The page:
Decades of China’s one-child policy have led to a significant gender imbalance in China. Consequently, single men often have a difficult time finding a wife. One recent outgrowth of this trend is community “people markets” where a man can seek out a wife. One such market operates in Qingyang, a coal mining town in Gansu Province.
According to the Chinese Mainland Media Report, the matchmaking business is booming in Qingyang. Whenever there is a gathering in the market, the matchmakers have the woman’s personal data at the ready for a qualified single man. Locals classified women who want to marry as “sellers,” and the men who must pay a dowry to the women’s families as “buyers.” The matchmaker is a go-between who collects a service fee for the transaction.
To earn an acceptable dowry, young men often have to leave the village to find work elsewhere. Lu Feifei started dating five years ago and has dated more than 10 women, but none were suitable. This year, he left the village to work and saved some $3,000. However, the average dowry has gone up to $25,000. He will have to continue to work away from his village to earn enough to pay for a wife.
Even if the date is not successful, the man still has to spend money. When dating, a man has to give the woman around $30 as “embarrassment money,” in addition to renting a car and buying gifts.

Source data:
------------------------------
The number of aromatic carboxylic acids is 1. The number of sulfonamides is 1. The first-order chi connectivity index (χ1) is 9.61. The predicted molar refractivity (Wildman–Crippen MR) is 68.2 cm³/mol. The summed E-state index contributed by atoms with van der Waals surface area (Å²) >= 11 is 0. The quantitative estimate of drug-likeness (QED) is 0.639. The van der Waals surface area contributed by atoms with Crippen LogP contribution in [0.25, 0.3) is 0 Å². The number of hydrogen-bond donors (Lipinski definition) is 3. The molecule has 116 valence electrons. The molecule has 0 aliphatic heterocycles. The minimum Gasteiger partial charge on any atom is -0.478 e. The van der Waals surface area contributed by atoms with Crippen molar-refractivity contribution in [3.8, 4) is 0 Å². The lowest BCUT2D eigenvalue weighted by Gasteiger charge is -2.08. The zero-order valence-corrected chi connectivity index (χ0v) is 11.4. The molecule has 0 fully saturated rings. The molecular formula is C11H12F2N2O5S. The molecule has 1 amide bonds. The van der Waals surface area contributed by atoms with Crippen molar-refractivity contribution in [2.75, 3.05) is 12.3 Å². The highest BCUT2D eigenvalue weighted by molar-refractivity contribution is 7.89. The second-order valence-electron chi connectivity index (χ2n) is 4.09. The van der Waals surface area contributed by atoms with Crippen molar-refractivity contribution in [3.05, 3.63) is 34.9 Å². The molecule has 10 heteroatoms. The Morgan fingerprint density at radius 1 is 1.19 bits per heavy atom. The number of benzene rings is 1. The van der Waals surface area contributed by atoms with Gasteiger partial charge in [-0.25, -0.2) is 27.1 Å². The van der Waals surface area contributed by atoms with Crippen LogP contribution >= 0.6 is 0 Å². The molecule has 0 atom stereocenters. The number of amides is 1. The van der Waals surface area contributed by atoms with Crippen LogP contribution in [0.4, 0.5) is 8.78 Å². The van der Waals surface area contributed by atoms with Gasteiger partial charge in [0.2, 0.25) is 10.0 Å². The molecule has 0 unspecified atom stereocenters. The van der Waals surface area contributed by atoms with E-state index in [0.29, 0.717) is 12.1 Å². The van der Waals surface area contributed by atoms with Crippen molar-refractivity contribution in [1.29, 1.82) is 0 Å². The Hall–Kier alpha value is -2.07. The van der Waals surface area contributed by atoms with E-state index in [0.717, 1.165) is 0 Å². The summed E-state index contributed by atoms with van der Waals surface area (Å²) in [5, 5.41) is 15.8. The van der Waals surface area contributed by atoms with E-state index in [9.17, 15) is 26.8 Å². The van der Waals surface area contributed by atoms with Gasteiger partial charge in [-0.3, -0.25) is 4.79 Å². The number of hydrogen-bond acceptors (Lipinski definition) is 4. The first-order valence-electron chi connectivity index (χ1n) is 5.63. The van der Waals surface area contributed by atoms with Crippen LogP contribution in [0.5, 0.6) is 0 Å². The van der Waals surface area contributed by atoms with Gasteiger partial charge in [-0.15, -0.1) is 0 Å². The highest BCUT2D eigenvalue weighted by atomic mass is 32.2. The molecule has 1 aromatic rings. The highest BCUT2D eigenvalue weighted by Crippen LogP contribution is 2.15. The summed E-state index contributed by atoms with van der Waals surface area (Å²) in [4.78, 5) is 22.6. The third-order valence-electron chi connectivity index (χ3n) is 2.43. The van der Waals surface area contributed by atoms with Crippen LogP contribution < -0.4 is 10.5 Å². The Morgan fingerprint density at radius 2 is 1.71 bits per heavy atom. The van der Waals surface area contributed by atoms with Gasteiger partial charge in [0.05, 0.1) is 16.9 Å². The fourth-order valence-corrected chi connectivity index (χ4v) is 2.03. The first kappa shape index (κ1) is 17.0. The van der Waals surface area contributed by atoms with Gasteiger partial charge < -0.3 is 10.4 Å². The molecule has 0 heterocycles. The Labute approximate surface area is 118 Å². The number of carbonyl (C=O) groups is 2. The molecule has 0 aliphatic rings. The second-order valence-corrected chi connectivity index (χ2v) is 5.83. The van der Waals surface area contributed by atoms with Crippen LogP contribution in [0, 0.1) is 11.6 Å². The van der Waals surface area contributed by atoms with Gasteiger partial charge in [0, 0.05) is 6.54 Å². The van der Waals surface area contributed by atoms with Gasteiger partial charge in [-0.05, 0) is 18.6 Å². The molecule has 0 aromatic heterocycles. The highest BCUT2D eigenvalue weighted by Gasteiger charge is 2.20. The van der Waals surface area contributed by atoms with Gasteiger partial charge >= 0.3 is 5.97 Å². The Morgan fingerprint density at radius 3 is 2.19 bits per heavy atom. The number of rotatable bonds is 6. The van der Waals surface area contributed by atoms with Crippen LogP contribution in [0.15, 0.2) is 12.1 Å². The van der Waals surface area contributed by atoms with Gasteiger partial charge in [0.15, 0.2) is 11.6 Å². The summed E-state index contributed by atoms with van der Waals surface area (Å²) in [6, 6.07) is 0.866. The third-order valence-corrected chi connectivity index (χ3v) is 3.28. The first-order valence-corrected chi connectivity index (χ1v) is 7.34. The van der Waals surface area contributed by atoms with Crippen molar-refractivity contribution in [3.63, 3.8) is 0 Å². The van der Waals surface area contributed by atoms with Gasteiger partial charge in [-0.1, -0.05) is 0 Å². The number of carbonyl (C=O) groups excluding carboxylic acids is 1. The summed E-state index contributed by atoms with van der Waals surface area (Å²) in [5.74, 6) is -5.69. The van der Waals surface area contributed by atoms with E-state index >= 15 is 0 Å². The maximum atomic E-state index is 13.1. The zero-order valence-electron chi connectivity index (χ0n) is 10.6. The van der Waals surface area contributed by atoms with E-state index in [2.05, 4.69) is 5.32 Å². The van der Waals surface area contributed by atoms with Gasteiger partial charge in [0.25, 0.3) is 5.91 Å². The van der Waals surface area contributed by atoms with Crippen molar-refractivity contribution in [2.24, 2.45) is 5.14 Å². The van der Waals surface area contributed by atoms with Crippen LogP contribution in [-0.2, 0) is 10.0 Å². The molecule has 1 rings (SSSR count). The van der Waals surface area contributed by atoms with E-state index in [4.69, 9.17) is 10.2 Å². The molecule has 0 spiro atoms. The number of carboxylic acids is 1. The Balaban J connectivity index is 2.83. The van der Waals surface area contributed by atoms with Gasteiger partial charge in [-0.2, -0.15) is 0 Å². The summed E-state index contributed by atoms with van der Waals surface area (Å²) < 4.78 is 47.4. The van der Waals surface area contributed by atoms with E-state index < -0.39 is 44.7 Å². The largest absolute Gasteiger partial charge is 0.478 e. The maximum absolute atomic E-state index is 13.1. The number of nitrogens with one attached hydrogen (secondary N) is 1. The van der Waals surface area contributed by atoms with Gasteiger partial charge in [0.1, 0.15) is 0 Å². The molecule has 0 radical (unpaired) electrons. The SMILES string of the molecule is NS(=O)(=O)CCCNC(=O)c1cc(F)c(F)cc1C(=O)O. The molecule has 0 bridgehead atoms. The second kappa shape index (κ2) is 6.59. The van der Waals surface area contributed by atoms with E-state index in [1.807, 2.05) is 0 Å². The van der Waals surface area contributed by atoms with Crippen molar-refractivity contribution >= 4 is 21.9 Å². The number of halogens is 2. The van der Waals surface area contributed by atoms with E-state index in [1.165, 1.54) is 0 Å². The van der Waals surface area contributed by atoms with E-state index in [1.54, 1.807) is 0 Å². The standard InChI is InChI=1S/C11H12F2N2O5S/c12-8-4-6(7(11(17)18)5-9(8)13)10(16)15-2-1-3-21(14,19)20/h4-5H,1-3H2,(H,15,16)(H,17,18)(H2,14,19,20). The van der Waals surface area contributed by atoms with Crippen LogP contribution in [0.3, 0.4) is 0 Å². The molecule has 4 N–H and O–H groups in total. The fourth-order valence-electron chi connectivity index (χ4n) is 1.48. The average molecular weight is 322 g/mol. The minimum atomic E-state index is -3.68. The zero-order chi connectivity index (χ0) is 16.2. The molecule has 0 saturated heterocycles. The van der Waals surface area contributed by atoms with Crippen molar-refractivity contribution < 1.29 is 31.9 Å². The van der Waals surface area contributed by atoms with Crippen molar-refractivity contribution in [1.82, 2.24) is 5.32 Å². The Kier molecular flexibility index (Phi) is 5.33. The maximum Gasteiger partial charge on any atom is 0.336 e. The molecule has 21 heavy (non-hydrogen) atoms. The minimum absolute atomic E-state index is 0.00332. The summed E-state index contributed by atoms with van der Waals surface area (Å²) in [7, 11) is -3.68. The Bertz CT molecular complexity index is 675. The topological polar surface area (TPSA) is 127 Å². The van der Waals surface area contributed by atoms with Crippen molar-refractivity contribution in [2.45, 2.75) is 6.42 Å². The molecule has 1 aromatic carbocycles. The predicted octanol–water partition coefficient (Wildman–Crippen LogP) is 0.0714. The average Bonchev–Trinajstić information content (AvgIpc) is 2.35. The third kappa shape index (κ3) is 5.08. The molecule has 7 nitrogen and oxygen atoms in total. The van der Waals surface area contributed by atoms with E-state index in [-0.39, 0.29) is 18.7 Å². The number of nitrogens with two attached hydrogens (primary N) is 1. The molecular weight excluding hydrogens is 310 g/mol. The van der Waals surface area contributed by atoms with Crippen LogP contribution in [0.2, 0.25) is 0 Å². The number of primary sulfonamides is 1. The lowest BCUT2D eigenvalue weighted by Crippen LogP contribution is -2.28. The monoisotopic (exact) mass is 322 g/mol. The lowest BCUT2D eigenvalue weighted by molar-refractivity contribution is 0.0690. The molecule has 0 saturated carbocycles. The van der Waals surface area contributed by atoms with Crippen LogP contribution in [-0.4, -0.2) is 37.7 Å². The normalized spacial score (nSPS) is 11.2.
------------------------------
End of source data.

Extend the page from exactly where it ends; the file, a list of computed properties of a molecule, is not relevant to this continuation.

Matchmaker Li Haijun said that in recent years, the marriage market has very much become a seller’s market, with some girls seeing more than 30 men in a single day. One man has been trying to find a wife for 7 years without success in a market where women can pick and choose. Relaying his experiences, Yang Ruiqing said:
“I have few requirements regarding a woman that I am going to marry, even a divorcee with children will do.”
The gender imbalance in China is the result of the Chinese government forcibly enforcing family planning policies. After more than 50 years of its one-child policy, the gender imbalance in China is one of the largest in the world. According to official statistics, China’s population stood at 1.36 billion at the end of last year, of which 700 million were men and 667 million were women, leaving an imbalance of some 33 million more men than women. China’s one-child policy has left many young men in the cold when it comes to relationships.
The heavy imbalance between the male and female populations has also triggered a series of social problems. It is widely reported that the gender imbalance has resulted in extramarital affairs, children born out of wedlock, homosexuality, sexually transmitted diseases, sexual criminal offenses, and other social phenomena endangering public health.
Translated by Chua, B.C. and edited by Aizhu Lu